Home Advice & How-ToSafety Get Real: Spotting (and Unmasking) a Sock Puppet Account
Home Advice & How-ToSafety Get Real: Spotting (and Unmasking) a Sock Puppet Account

Get Real: Spotting (and Unmasking) a Sock Puppet Account

by Fred Decker

There are always going to be days when it feels like everyone and everything is against you.  That feeling can be especially amplified online, where it seems like any random opinion or tossed-off comment can lead to the digital equivalent of vintage movies’ mobs of villagers with pitchforks and torches. 

The reality is that a lot of that response (ironically) has no reality.  Many of the apparent users harassing people online, or spreading misinformation, are actually sock puppet accounts: fake identities created for purposes including deception, bullying and greed.  If you’re unfamiliar with the concept, here’s what you need to know about sock puppeting. 

Sock Puppets, Bots and Trolls

Let’s start by differentiating sock puppets from bots and trolls, two other kinds of accounts that are often problematic.  Trolls may or may not be legitimate users, but their primary purpose is to generate reactions and outrage.  According to the Oxford Dictionary’s website, the term was originally a riff on the idea of trolling for fish, but in this case the “fish” were other people’s reactions.  Undoubtedly, the comparison to the trolls of Nordic folklore helped the name stick. 

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Sock puppets are fake accounts, giving the user a measure of anonymity to hide behind.  Usually (but not always) it’s for the purpose of engaging in shady or undesirable behavior, and some trolls hide behind sock puppet accounts (but not all trolls are sock puppets, and not all sock puppets are trolls). 

Bots can behave similarly, but they’re not managed directly by a person.  Instead, they’re minimalist pseudo-accounts run by software algorithms and (sometimes) artificial intelligence, designed to flood targeted accounts with auto-generated or predefined messages.  All of these can be used to harass and bully legitimate users, but sock puppet accounts are the most varied. 

Why a Sock Puppet Account? 

There are several reasons a user might opt to create a sock puppet account.  A few of the more common reasons include the following: 

Inflating an Influencer’s, Brand’s or Celebrity’s Reach

Pundits are calling our brave new online world an “attention economy,” meaning the ability to gain and hold people’s attention is one of the most marketable attributes anyone can have.  That’s measured in a number of ways, but on social media it typically comes down to how big a following you have, and how engaged they are (how much you interact with each other). 

Using sock puppets to inflate your numbers is an obvious ploy, and it’s been done at scale: In 2019, one marketing agency settled lawsuits with both Florida and New York for packaging and selling its services as a sock puppet factory.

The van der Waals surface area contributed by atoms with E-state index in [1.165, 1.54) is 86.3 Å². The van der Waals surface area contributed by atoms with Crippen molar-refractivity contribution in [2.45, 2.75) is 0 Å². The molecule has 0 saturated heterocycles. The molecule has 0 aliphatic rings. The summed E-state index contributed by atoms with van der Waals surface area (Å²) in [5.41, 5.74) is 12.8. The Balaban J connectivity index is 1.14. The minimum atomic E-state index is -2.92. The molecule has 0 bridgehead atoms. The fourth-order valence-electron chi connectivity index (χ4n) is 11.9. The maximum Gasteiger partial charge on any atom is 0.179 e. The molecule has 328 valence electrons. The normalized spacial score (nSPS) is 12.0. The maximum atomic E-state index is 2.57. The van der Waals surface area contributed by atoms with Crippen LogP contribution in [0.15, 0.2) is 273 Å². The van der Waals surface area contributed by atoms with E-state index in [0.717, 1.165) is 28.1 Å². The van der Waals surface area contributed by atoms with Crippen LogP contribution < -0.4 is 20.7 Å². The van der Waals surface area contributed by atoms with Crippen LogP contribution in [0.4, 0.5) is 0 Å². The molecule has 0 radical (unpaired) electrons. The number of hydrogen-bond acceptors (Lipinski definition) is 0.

Spreading Misinformation and Disinformation

One high-profile use of sock puppets is the spread of misinformation (you believe it, but it’s wrong) and disinformation (you know perfectly well it’s wrong, but you’re spreading it for your own ends).  You won’t have to think very long to come up with real-world examples from your own experience, so ’nuff said. 

Manipulating Public Discourse

This is closely related, but a distinct variation on the theme.  In this instance, anyone from self-interested lobbyists to nation-states or local authorities utilize sock puppets to trumpet their own talking points, stir up trouble, and harass or drown out dissenters. 

Notorious examples include China’s use of bots and sock puppets in its online propaganda efforts, and all of the tumult around American politics.  Law enforcement agencies use sock puppets to infiltrate, manipulate and monitor activist groups (often in ways that skirt or outright violate the law).  Court cases have established limits on this practice, but it’s likely to continue. 

Harassment and Cyberbullying

This is another big use of sock puppets.  The perpetrators can be anyone from a disgruntled high school kid to a nation-state or organized interest group, but the outcome is the same: The victim is swarmed and overwhelmed by a barrage of aggressive tweets, posts or messages from sock puppets (and/or bots). 

It’s a big deal: Cyberbullying sharply increases the risk of kids committing suicide, for example, and it’s not unknown for a concerted online campaign to cause real-world repercussions (like getting someone fired). 

Enabling Catfishing and Romance Scams

Catfishing could be considered a specialized form of sock puppetry, in which the sock puppet account attempts to strike up a relationship with you (often with the intention of pulling off a romance scam). 

That’s a whole other subject in its own right, but a savvy catfish or scammer often uses secondary sock puppet accounts to serve as bogus friends or family members who interact with the catfish’s social media accounts (and may even exchange messages with you directly).  It’s the social media equivalent of bogus product reviews and recommendations. 

For Personal Security or Safety

Sock puppets aren’t always used for nefarious purposes.  Sometimes the person behind a false account has a legitimate need for privacy: an abused spouse discreetly reaching out to a support site, for example.  Others include whistleblowers, journalists, and activists living within authoritarian regimes.  Law enforcement use of sock puppets, when done legally and ethically, fits into this category as well. 

Another use case that may be familiar to some Spokeo users is “Open-Source Intelligence,” or OSINT, aka online sleuthing.  You probably won’t need a sock puppet if you’re just trying to reunite with family (unless there’s some bad feeling at play), but if your hobby is trying to solve notorious murders or track down criminals, it’s probably best if you yourself are hard to find.